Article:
As far as our knowledge goes, earth is the only planet in our solar system, which sustains life. Though we may assume that many other planets may exist elsewhere in the universe, equally capable of sustaining life, but our present day research is not adequate enough to tell us with certainty about such existence, therefore, until now it is simply our presumption. There has been constant evolution of life on earth in stages.

Though human beings appeared at the far end of the evolutionary period, its progress has been very fast vis-à-vis the age of the planet. However, in their endeavour to achieve fast progress, they have threatened their own sustainability.

Every major government in the world is suffering from the same misconception that growth and development are the same, which is not so. Growth may fetch more money, bring prosperity in terms of infrastructure like transport and communication, marketing etc, yet it may not be development in the truest sense of the term as it might be unable to fulfill the various needs of the people. The approach of development must be multidimensional. It cannot be equated with earning but should incorporate factors like culture, ecology, social justice, political accessibility, etc. The main factor, which has of late come to play a very significant role in an individual&’s life, is environment. Therefore, sustainable development incorporates not only issues like social, cultural and political, but also environmental – that definitely demands more attention. In fact, these days sustainable development is mainly equated with environmental upgradation as it either sustains or retards the development of a nation.

The concept of sustainable development assumed importance only around 1980, when it was discovered that human progress in the name of growth and development was highly impacting. While defining the concept,  Brundtland Commission in its report in 1987 emphasised on two issues — needs of the poor was prioritised and concurrently imposed certain limitations on the state of technology and social organisation not to tax environment&’s ability too much, so that the very existence of life on earth becomes unsustainable. Therefore, in other words development must commensurate with the needs of the present without compromising on that of the future.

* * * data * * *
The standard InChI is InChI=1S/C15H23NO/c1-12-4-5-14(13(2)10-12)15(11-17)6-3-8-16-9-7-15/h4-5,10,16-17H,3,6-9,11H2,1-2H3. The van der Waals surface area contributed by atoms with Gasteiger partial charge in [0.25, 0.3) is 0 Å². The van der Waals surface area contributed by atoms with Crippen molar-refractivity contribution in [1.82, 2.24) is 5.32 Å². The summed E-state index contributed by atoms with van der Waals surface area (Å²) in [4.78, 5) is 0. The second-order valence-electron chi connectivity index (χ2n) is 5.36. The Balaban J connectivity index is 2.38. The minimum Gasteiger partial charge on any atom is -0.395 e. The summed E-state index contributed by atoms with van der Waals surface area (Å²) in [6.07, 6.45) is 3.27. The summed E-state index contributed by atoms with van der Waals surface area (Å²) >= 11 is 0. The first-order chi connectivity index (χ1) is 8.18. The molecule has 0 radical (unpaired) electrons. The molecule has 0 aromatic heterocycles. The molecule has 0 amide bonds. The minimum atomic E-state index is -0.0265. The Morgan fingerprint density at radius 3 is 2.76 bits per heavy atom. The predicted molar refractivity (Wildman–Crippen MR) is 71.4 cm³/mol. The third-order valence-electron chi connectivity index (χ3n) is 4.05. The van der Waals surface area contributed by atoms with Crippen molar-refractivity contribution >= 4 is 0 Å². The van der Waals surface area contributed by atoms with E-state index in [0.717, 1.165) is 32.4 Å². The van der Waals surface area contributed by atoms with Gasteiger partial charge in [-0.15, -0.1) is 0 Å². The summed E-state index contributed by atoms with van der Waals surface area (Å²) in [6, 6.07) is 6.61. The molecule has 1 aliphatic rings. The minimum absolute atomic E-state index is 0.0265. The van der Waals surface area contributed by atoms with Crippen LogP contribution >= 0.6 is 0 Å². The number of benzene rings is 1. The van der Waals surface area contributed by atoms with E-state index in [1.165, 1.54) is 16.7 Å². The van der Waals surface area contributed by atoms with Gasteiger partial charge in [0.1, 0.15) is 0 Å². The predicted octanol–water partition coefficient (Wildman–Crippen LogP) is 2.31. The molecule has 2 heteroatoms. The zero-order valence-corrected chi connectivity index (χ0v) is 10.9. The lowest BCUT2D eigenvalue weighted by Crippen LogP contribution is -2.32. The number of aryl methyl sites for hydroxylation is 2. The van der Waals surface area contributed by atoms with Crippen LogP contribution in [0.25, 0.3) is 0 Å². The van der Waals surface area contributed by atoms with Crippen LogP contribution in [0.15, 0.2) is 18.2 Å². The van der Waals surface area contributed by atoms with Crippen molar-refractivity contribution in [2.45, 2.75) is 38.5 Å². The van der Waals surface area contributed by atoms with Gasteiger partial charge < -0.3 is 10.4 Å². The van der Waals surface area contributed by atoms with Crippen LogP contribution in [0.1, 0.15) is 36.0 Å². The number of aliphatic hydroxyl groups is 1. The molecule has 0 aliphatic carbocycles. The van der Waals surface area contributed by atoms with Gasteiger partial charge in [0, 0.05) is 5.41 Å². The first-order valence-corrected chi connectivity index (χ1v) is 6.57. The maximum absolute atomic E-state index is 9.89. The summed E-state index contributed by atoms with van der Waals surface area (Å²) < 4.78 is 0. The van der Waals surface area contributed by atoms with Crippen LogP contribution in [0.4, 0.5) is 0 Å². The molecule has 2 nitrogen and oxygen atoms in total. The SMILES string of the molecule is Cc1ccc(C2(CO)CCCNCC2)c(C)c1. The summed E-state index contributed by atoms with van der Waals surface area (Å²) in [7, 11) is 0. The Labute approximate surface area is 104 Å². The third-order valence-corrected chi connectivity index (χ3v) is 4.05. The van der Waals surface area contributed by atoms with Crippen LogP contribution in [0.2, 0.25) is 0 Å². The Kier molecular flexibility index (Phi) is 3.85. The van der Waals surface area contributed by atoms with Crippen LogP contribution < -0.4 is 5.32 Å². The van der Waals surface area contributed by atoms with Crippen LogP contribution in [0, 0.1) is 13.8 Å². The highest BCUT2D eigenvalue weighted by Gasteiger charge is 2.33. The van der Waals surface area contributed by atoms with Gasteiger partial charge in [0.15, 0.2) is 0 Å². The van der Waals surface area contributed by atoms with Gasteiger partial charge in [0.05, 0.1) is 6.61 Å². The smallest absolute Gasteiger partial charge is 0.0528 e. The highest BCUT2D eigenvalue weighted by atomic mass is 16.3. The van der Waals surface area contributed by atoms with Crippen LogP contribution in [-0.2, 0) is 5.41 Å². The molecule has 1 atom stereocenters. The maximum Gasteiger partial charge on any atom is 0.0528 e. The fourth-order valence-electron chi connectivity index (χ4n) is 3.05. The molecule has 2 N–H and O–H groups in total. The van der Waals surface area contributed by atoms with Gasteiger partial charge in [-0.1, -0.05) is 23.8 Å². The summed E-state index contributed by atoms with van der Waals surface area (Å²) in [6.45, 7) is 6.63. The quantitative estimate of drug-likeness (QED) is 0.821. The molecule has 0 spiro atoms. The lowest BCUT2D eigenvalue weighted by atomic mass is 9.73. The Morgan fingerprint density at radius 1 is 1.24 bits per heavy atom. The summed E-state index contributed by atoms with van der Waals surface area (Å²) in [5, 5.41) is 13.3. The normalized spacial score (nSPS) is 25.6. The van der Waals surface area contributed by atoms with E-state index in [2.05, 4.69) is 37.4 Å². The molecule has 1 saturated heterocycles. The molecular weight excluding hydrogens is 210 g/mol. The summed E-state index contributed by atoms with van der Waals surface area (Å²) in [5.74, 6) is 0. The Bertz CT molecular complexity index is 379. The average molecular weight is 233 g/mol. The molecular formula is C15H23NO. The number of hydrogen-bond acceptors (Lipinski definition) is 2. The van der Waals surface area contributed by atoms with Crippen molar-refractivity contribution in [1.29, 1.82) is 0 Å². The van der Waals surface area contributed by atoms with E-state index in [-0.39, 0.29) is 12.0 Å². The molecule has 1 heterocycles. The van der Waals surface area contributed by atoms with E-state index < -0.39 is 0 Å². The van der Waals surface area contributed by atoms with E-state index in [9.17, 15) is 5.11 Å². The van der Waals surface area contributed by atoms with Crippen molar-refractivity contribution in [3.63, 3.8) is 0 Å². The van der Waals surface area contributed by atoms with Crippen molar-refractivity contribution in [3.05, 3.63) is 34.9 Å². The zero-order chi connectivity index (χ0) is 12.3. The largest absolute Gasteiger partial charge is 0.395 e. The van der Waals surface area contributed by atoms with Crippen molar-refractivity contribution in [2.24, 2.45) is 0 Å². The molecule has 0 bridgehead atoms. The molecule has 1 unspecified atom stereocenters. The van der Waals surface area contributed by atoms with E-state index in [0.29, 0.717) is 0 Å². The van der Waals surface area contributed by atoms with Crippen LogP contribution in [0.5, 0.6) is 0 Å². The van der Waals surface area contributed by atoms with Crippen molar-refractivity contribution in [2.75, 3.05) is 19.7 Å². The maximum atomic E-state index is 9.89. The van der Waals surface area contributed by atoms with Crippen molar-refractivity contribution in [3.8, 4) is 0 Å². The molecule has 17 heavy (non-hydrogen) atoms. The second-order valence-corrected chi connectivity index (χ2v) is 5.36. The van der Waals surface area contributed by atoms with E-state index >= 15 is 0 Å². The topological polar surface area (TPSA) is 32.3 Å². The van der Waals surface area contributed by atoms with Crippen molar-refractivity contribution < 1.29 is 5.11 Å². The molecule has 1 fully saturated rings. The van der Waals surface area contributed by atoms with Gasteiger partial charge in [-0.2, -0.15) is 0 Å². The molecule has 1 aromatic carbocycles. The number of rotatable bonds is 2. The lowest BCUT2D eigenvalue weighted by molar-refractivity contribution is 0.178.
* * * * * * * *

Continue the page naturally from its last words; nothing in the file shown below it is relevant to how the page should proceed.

It is an undeniable fact that without environmental protection, development cannot sustain for a long time neither can it be holistic. The idea of sustainable development came into focus when it was realised that there has been indiscriminate and excessive exploitation of earth&’s limited resources, both renewable and non-renewable. Be that as it may, developing nations usually face deficiency of food, energy, water, sanitation and employment, but to sustain their necessity, the basic requirement is sustainable limit of population, which is increasing day by day. Even the developed nations will face this problem in the future if they ignore this factor. Therefore, population growth cannot be segregated between developed and developing nations, it is rather important for the survival of earth, otherwise material deficiency due to rise in population will invariably be felt very soon. More so because environment and human beings are interdependent.

There is an intrinsic link between economic and social development on the one hand and environment protection on the other. Basically there are three closely interlinked factors associated with sustainable development- quality of life of a citizen, equitable distribution of resources and integrated decision.

Quality of life mainly insists on reconciling economic development with social equity and quality of environment. Job creation can only assure economic security and improvement in the living standards of the people, but quality of life demands health security and education along with the assurance of environmental protection for the present as well as future generations. Therefore, it is a very intriguing issue and needs special attention. But job creation itself is not enough to feed one&’s population unless there is an adequate supply of food.  Prices of basic food items will shoot up, as in India because of deficiency in supply of pulses and edible oil seeds in the country. Inflationary trend will always negate the advantage linked with rise in income level. Poor and middle class people have already started feeling the onslaught of rising prices. The government is euphoric that it has liberalised.